The University of Wisconsin School of Medicine and Public Health in the US has initiated a first-in-human clinical trial for children with relapsed or refractory neuroblastoma using a type of molecular targeted radiotherapy, 131I-MIBG.
The trial is being carried out at American Family Children’s Hospital (AFCH).
Neuroblastoma is a common type of solid tumour in children and those who are classified as high-risk have less than a 50% survival rate.
For years, 131I-MIBG is used to treat children with relapsed neuroblastoma.
It is not curative and researchers plan to enhance the durability of responses achieved with this agent in the trial.
Initially started in England, the trial is evaluating the combination of targeted radiation therapy with immunotherapy for the treatment of relapsed or refractory neuroblastoma in children.
According to pre-clinical study in mice, a combination of radiation therapy and immunotherapy was curative, while the use of either treatment was not.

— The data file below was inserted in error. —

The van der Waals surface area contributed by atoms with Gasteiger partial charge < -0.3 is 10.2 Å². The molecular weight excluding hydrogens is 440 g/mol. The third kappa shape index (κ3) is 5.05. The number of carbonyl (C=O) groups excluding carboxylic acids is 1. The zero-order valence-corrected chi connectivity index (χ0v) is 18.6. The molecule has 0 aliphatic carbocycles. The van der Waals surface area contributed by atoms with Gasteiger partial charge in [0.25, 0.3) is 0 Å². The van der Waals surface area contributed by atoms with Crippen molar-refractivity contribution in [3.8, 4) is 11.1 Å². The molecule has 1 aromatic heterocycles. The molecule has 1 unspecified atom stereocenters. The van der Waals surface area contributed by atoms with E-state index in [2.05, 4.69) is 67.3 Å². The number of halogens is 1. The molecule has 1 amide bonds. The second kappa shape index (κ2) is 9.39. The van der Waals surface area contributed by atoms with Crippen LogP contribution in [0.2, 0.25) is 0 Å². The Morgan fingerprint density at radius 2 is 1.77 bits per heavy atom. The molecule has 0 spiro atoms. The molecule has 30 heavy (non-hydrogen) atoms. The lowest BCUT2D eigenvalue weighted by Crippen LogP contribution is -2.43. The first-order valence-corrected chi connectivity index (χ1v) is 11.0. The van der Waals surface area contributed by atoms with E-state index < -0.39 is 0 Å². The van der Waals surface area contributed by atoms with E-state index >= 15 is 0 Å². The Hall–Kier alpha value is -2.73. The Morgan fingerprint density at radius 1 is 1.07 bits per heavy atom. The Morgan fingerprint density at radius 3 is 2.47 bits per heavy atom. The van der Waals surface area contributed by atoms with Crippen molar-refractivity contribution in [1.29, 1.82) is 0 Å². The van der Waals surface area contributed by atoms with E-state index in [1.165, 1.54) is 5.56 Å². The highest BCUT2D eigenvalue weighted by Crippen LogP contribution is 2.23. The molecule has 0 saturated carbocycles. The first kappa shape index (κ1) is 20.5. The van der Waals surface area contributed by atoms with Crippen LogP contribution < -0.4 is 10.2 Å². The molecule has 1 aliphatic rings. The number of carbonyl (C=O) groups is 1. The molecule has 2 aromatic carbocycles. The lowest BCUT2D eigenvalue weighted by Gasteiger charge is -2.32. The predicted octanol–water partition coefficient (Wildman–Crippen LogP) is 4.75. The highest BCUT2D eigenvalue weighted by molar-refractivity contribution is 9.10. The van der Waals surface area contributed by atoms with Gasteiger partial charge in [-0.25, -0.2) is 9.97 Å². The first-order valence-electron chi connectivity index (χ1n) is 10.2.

In this trial, 131I-MIBG will be combined with an antibody that recognises neuroblastoma and focuses on the patients’ immune system on cancer.
In addition, a third drug, nivolumab, will be given to prevent the tumour from shielding itself against the immunologic attack.
This would lead to getting a greater number of cancer cells killed by the immune system thereby improving the potential benefit of the treatment.
American Family Children’s Hospital paediatrics professor and trials co-principal investigator Kenneth DeSantes said: “We are delighted to get this clinical trial, which is a great example of ‘bench to bedside’ research, up and running at AFCH.
“We hope this treatment will offer new hope to children with relapsed neuroblastoma, who currently face a dismal prognosis.”
The UW Pediatric Hematology, Oncology and Bone Marrow Transplant programme is working with three other centres in Europe on the trial.